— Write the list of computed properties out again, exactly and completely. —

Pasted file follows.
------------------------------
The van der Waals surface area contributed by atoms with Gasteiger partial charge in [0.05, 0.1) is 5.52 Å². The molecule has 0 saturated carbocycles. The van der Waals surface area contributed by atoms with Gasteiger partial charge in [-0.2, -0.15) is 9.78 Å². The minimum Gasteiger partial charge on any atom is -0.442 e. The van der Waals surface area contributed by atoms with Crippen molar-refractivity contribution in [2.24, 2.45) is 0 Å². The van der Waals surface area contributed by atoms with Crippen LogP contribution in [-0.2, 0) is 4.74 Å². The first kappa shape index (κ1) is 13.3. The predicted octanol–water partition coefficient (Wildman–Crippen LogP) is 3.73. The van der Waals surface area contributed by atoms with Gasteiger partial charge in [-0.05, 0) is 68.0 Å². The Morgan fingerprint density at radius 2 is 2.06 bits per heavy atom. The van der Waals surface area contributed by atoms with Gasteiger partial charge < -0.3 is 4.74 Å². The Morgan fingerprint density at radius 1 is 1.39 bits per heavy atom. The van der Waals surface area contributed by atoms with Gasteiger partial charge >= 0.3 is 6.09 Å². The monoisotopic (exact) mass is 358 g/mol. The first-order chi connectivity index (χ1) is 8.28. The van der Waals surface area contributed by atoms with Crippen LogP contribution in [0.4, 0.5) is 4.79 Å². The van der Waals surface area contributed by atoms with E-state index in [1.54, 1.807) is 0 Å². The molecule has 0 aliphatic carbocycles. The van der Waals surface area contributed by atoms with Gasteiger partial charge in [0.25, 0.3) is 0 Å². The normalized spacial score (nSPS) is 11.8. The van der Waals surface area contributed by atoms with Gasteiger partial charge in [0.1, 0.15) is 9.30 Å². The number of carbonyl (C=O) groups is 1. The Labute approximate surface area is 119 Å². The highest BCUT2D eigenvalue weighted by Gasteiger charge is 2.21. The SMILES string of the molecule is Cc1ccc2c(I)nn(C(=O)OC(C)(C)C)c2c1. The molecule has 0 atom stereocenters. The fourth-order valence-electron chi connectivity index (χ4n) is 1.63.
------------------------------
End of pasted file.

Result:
The van der Waals surface area contributed by atoms with Gasteiger partial charge in [0.05, 0.1) is 5.52 Å². The molecule has 0 saturated carbocycles. The van der Waals surface area contributed by atoms with Gasteiger partial charge in [-0.2, -0.15) is 9.78 Å². The minimum Gasteiger partial charge on any atom is -0.442 e. The van der Waals surface area contributed by atoms with Crippen molar-refractivity contribution in [2.24, 2.45) is 0 Å². The van der Waals surface area contributed by atoms with Crippen LogP contribution in [-0.2, 0) is 4.74 Å². The first kappa shape index (κ1) is 13.3. The predicted octanol–water partition coefficient (Wildman–Crippen LogP) is 3.73. The van der Waals surface area contributed by atoms with Gasteiger partial charge in [-0.05, 0) is 68.0 Å². The Morgan fingerprint density at radius 2 is 2.06 bits per heavy atom. The van der Waals surface area contributed by atoms with Gasteiger partial charge < -0.3 is 4.74 Å². The Morgan fingerprint density at radius 1 is 1.39 bits per heavy atom. The van der Waals surface area contributed by atoms with Gasteiger partial charge >= 0.3 is 6.09 Å². The monoisotopic (exact) mass is 358 g/mol. The first-order chi connectivity index (χ1) is 8.28. The van der Waals surface area contributed by atoms with Crippen LogP contribution in [0.4, 0.5) is 4.79 Å². The van der Waals surface area contributed by atoms with E-state index in [1.54, 1.807) is 0 Å². The molecule has 0 aliphatic carbocycles. The van der Waals surface area contributed by atoms with Gasteiger partial charge in [0.25, 0.3) is 0 Å². The normalized spacial score (nSPS) is 11.8. The van der Waals surface area contributed by atoms with Gasteiger partial charge in [0.1, 0.15) is 9.30 Å². The number of carbonyl (C=O) groups is 1. The Labute approximate surface area is 119 Å². The highest BCUT2D eigenvalue weighted by Gasteiger charge is 2.21. The SMILES string of the molecule is Cc1ccc2c(I)nn(C(=O)OC(C)(C)C)c2c1. The molecule has 0 atom stereocenters. The fourth-order valence-electron chi connectivity index (χ4n) is 1.63.